For the answer, you need look no further than Yasujirō Ozu. The creator of what are now thought of as the most Japanese of all films from the late twenties to the early sixties, Ozu mastered many elements of cinema. Most of all, he mastered the pillow shot. This is so much the case that to define the pillow shot is simply to describe Ozu's use of pillow shots. Usually capturing some element of the natural or architectural environment — or, best-case scenario, both at once — pillow shots appear in a narrative film while having nothing at all to do with the narrative itself. Their purpose is entirely rhythmic and aesthetic.
An adept use of pillow shots indicates, to my mind, that a filmmaker's priorities are in order. That is to say, they're not out of order. It's easy to see a director dismissing the very concept of pillow shots because "everything in a movie should move the plot forward," but isn't that like insisting that everything in a movie should, say, advance its aesthetics? Or that everything should be subordinate to the rhythm? I'm pretty damned suspicious about assertions that every element of a film should serve the same end, especially if that end is jerking characters around.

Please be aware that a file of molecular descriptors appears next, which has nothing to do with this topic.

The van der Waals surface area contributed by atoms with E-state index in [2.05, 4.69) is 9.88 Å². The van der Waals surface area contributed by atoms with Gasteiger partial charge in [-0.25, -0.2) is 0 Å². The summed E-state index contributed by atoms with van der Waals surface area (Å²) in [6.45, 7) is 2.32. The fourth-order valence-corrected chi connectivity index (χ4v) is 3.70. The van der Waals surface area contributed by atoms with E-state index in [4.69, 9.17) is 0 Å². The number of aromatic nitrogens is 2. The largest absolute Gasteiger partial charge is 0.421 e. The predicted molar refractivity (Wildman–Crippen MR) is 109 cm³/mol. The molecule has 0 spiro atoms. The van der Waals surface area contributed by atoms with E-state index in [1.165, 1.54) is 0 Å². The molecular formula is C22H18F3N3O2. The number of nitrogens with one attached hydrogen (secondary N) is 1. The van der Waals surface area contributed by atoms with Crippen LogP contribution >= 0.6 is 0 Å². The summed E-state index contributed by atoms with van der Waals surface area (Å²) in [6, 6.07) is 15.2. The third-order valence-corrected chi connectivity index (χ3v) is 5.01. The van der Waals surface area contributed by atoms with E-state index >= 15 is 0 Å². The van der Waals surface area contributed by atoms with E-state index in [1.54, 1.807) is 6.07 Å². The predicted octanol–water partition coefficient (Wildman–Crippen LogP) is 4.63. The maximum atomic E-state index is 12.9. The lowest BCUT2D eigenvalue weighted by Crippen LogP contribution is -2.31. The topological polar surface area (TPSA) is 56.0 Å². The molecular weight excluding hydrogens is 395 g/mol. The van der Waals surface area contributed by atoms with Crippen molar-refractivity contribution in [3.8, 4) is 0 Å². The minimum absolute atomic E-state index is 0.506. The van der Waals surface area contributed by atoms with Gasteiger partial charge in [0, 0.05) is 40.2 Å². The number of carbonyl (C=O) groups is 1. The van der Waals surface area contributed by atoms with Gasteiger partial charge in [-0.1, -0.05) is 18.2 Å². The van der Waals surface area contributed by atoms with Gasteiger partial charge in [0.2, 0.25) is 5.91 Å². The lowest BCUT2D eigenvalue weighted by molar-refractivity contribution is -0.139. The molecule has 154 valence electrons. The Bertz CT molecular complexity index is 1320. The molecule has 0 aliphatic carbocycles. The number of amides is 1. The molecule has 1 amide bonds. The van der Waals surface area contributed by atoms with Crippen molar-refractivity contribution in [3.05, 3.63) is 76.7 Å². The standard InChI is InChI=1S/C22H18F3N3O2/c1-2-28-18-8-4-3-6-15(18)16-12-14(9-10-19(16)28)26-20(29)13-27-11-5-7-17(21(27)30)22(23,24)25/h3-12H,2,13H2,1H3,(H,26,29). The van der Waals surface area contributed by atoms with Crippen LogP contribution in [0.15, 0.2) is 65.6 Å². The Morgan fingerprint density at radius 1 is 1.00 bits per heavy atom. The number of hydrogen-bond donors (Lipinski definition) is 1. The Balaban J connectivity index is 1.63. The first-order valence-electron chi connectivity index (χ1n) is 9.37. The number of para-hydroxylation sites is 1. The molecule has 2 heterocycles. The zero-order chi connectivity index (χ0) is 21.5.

I've thus started making use of pillow shots in my own movies. In fact, I can't imagine not doing that. And for pillow-y ideas, there's no finer place to go than the Ozu-devoted ozu-san.com, which maintains a pillow shot screen capture archive. Some of my very favorites follow. I just want to get high-res versions of these, print them, frame them, and hang them around me as an undrying fount of cinematic inspiration.